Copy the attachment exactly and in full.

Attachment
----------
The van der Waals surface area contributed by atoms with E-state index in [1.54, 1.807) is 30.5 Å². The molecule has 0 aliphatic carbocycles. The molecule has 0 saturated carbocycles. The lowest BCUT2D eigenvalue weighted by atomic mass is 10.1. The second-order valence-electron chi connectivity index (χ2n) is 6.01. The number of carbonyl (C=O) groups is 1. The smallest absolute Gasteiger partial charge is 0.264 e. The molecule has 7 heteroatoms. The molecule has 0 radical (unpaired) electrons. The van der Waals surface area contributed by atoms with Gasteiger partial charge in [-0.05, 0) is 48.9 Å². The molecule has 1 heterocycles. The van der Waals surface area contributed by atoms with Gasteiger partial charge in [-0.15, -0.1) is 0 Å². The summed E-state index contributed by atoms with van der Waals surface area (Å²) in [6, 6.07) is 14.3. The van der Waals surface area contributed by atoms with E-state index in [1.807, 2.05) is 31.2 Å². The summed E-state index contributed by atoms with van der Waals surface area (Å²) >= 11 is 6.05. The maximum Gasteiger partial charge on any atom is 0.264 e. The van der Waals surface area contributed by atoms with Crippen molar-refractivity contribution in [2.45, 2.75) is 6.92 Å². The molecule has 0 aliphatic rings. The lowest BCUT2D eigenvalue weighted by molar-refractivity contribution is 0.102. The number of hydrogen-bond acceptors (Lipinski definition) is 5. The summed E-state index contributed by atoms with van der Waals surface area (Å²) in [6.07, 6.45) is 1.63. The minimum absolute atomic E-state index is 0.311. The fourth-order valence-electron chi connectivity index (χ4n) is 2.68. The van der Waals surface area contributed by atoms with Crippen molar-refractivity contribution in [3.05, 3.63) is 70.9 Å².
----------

The van der Waals surface area contributed by atoms with E-state index in [1.54, 1.807) is 30.5 Å². The molecule has 0 aliphatic carbocycles. The molecule has 0 saturated carbocycles. The lowest BCUT2D eigenvalue weighted by atomic mass is 10.1. The second-order valence-electron chi connectivity index (χ2n) is 6.01. The number of carbonyl (C=O) groups is 1. The smallest absolute Gasteiger partial charge is 0.264 e. The molecule has 7 heteroatoms. The molecule has 0 radical (unpaired) electrons. The van der Waals surface area contributed by atoms with Gasteiger partial charge in [-0.05, 0) is 48.9 Å². The molecule has 1 heterocycles. The van der Waals surface area contributed by atoms with Gasteiger partial charge in [-0.15, -0.1) is 0 Å². The summed E-state index contributed by atoms with van der Waals surface area (Å²) in [6, 6.07) is 14.3. The van der Waals surface area contributed by atoms with E-state index in [1.807, 2.05) is 31.2 Å². The summed E-state index contributed by atoms with van der Waals surface area (Å²) >= 11 is 6.05. The maximum Gasteiger partial charge on any atom is 0.264 e. The van der Waals surface area contributed by atoms with Crippen molar-refractivity contribution in [2.45, 2.75) is 6.92 Å². The molecule has 0 aliphatic rings. The lowest BCUT2D eigenvalue weighted by molar-refractivity contribution is 0.102. The number of hydrogen-bond acceptors (Lipinski definition) is 5. The summed E-state index contributed by atoms with van der Waals surface area (Å²) in [6.07, 6.45) is 1.63. The minimum absolute atomic E-state index is 0.311. The fourth-order valence-electron chi connectivity index (χ4n) is 2.68. The van der Waals surface area contributed by atoms with Crippen molar-refractivity contribution in [3.05, 3.63) is 70.9 Å².